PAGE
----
Can We Discuss Divorce’s Contribution to School Shootings?

Can We Discuss Divorce’s Contribution to School Shootings?

If the California shooter’s rants can prompt eunuch activism via Twitter, can we also discuss what he said about family failure?

Scoring political points off tragedies has become a veritable blood sport in today’s United States. Perhaps an aversion to doing so makes the right look slightly off-kilter upon events such as last weekend’s shooting near the University of California-Santa Barbara. Leftists charge off into demands that “somebody do something,” which typically results in a series of staged PR events mimicking President Obama’s “crisis manual.”

Step one: Express shock and outrage. Step two: Blame something conservative. Step three: Call for bigger government.

As someone who has experienced family tragedy, I have little sympathy with people who seize intimate moments to titillate their emotions or advance agendas. However, maintaining a respectable silence leaves barbarians to rampage about the field, which neither respects the dead nor contributes to future peace. So if the California shooter’s pre-spree, mentally challenged rants can prompt eunuch activism via Twitter, can we also discuss what he said about his family failure?

The shooter (who here shall remain nameless to deprive him of notoriety) comes from a broken home (his parents were divorced). As Brad Wilcox pointed out after the last media frenzy over a school shooting, most school shooters do. Now, the knee-jerk response to noting that is to blame mental illness, rather than family breakdown, since most school shooters also have a well-documented history of mental instability, depression, and aggression. But there’s actually a link, because family breakdown also causes mental instability, depression, anti-social behavior, and violent aggression, among other problems, particularly in young men.

As Wilcox observes, “From shootings at MIT (i.e., the Tsarnaev brothers) to the University of Central Florida to the Ronald E. McNair Discovery Learning Academy in Decatur, Ga., nearly every shooting over the last year [2013] in Wikipedia’s ‘list of U.S. school attacks’ involved a young man whose parents divorced or never married in the first place.”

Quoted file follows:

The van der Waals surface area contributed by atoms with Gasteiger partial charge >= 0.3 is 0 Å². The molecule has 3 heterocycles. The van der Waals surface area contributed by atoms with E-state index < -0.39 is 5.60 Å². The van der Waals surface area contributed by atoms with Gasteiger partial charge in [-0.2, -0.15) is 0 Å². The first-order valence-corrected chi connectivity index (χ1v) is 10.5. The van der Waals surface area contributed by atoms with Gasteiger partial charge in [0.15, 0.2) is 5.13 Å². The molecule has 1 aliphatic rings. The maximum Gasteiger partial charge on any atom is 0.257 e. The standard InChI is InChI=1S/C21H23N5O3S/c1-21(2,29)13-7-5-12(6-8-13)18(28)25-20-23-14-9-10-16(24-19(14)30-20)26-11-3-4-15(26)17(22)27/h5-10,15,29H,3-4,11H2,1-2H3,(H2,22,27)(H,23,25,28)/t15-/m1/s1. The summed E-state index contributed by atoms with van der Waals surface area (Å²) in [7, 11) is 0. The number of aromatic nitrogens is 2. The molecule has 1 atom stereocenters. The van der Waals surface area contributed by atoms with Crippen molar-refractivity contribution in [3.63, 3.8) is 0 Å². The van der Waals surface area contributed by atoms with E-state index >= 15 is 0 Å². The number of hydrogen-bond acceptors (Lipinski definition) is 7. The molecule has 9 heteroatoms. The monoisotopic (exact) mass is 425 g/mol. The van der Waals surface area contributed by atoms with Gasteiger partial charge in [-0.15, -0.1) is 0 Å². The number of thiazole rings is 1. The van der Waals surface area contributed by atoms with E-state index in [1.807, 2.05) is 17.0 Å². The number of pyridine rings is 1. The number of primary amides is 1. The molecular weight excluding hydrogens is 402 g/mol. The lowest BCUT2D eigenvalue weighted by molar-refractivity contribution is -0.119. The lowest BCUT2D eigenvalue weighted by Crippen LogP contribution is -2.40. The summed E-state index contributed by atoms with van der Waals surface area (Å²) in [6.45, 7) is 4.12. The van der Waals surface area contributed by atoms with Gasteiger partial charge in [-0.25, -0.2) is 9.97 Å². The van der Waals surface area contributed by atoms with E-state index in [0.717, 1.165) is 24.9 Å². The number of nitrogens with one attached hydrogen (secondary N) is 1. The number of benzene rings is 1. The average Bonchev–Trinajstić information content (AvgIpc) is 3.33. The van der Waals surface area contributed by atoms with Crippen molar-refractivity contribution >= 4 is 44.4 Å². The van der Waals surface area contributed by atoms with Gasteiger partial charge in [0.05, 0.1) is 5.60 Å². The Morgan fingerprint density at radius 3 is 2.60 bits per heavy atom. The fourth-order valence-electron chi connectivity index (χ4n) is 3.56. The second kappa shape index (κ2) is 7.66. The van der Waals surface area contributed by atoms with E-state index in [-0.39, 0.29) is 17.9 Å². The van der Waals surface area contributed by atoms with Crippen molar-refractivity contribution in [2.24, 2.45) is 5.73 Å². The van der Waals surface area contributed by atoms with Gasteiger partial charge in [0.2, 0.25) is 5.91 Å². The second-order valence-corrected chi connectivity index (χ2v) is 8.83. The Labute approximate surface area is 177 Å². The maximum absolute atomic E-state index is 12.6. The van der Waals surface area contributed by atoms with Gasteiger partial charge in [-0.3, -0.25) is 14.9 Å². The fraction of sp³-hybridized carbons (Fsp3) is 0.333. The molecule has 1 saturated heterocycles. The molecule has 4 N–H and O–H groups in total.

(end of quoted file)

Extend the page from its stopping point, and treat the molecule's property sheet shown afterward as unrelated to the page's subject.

The California shooter gives a sobering account of his parents’ divorce and its effects on him in his 141-page manifesto. It explains the genesis of his misogyny and rage.

Very shortly after my seventh birthday, the news came. I believe it was my mother who told me that she and my father were getting a divorce; my mother, who only a few months before told me that such a thing will never happen. I was absolutely shocked, outraged, and above all, overwhelmed.”

…After only a couple of months since my seventh birthday, a new and very important person would come into my life. After father picked us up from school one day and took us to his house, I saw a woman with dark hair and fair skin standing in the kitchen, and she introduced herself as Soumaya. She would become my stepmother…My father having a girlfriend so shortly after divorcing my mother didn’t even occur to me. I couldn’t understand it….Before that, I always thought a man and a woman had to be married before living together in such a manner, and that it would take a long time for such a union to happen. Father finding a new girlfriend in such a short amount of time baffled me. I was completely taken aback.

Because of my father’s acquisition of a new girlfriend, my little mind got the impression that my father was a man that women found attractive, as he was able to find a new girlfriend in such a short period of time from divorcing my mother. I subconsciously held him in higher regard because of this. It is very interesting how this phenomenon works… that males who can easily find female mates garner more respect from their fellow men, even children. How ironic is it that my father, one of those men who could easily find a girlfriend, has a son who would struggle all his life to find a girlfriend.

… For the initial period of her being a new member of the family, we got along well, and she was quite fun. But soon she would start to discipline me in a harsh way that I wasn’t used to. I felt that because she wasn’t my real parent, she had no right to discipline me in such a way, and so I rebelled. That’s where the first conflicts arose. There would be many more to come in later years.

These are completely normal and understandable reactions by a small child to his parents’ separation. Of course, not all children whose parents divorce will become homicidal maniacs. But how many other young men out there feel like this? Will our society continue to stand idly about Twittering while we negligently multiply the number of angry, confused children?

Joy Pullmann is managing editor of The Federalist and author of "The Education Invasion: How Common Core Fights Parents for Control of American Kids," out from Encounter Books this spring. Get it on Amazon.
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